How do we keep students reading in lockdown? 5 things I’ve tried this week.

It’s no secret that social and economic disadvantage is having a huge impact on access to learning, whether this is through a lack of technology, adequate study space or parental engagement (Lucas, Nelson, Sims 2020) One further aspect of lockdown that I’ve been thinking about with my own students is the way in which it is changing their reading habits. As Jane Carter points out on her blog, many of the most vulnerable learners “and those with few books at home or with parents and carers who did not have the confidence or resources to support their child,” are in need of greater reading support at home.

This week, I’ve been experimenting with some ways to get my students more engaged with reading at home. Here are a few things I’ve tried:

  1. Maintaining weekly reading slots

I’ve still been dedicating one lesson a week to reading with KS3 classes (as we would do in school) with the intention of keeping students motivated.

  1. Reading Surveys

After scheduling regular reading slots, I surveyed my classes on their reading habits during lockdown. The results were interesting!

In my year 7 middle ability class, (usually my keenest readers), 61% of students said they were reading less during lockdown. In my high ability year 9 class, 51% of students were reading less and  in my middle ability year 10 class, 50% were reading less.

As well as reading less, classes where I have the lowest number of Pupil Premium students are also the ones who report they are reading more- but on digital devices such as tablets and kindles. It sounds great that they’re still able to read on digital devices, but there’s a difference between reading from an iPhone with a shattered screen and a Kindle Paperwhite. Indeed, Delgado et al suggest that “Paper-based reading yields better comprehension outcomes than digital-based reading.” (‘Don’t throw away your printed books: A meta-analysis on the effects of reading media on reading comprehension.’ 2018)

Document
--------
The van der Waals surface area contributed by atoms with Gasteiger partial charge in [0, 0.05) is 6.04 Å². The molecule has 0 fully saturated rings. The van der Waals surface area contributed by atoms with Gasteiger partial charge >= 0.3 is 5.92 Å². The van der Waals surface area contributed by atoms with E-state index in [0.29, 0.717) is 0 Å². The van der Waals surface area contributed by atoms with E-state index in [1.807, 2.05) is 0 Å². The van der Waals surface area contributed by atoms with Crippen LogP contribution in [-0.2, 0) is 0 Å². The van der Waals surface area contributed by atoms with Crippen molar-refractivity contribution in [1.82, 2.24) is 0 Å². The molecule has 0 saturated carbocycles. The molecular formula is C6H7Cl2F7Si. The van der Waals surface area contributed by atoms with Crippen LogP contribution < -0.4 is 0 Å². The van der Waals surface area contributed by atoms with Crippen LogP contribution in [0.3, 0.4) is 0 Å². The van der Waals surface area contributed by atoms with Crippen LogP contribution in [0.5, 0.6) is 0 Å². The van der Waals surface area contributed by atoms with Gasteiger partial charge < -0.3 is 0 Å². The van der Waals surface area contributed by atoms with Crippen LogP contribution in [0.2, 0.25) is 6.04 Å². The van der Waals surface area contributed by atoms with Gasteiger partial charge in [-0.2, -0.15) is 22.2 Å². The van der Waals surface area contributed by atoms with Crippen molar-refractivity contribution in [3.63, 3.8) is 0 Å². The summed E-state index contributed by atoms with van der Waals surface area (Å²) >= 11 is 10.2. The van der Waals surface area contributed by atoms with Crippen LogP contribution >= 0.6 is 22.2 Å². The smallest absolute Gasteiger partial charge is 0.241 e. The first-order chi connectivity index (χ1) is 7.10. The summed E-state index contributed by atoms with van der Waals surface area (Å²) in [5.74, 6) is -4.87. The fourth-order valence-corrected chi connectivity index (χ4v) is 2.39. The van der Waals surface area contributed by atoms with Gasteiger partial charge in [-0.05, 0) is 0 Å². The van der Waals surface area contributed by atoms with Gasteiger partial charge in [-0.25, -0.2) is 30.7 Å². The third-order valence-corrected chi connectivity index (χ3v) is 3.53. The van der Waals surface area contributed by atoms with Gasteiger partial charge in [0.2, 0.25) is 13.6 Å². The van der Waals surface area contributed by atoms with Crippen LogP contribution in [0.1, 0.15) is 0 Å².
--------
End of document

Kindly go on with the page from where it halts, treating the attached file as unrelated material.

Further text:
1. Books in real life

It sounds obvious, but I keep a pile of books on the shelf behind me, visible during Google Meets. We start each (KS3) lesson by holding up what we’re reading and adding to a shared Google Doc, tracking what page we’re up to etc.

  1. Reading aloud with students

Our school is lucky enough to have a subscription to ePlatform, a digital library for schools. By sharing my screen, students can read along with me and can take it in turns to read aloud. Actually hearing the students’ voices was also a welcome relief!

  1. Non fiction articles 

Articles on The Day (for KS4) and the Newsround site (for KS3) have been useful to start the lesson with. Again, if I share my screen students can take turns to read aloud. In Google Meet, the option to share a quick poll with students works well to gauge opinion on topical issues.

This doesn’t seem like a lot, but I plan to keep chipping away at making reading a priority with my classes. I’m reminded of the Guardian article from May of last year, in which “According to the nationally representative sample of 1,000 adults, surveyed from 29 April to 1 May, the nation has also increased the amount of time it spends reading books from around 3.5 hours per week, to six. … Just 10% of adults said they were reading less”. 


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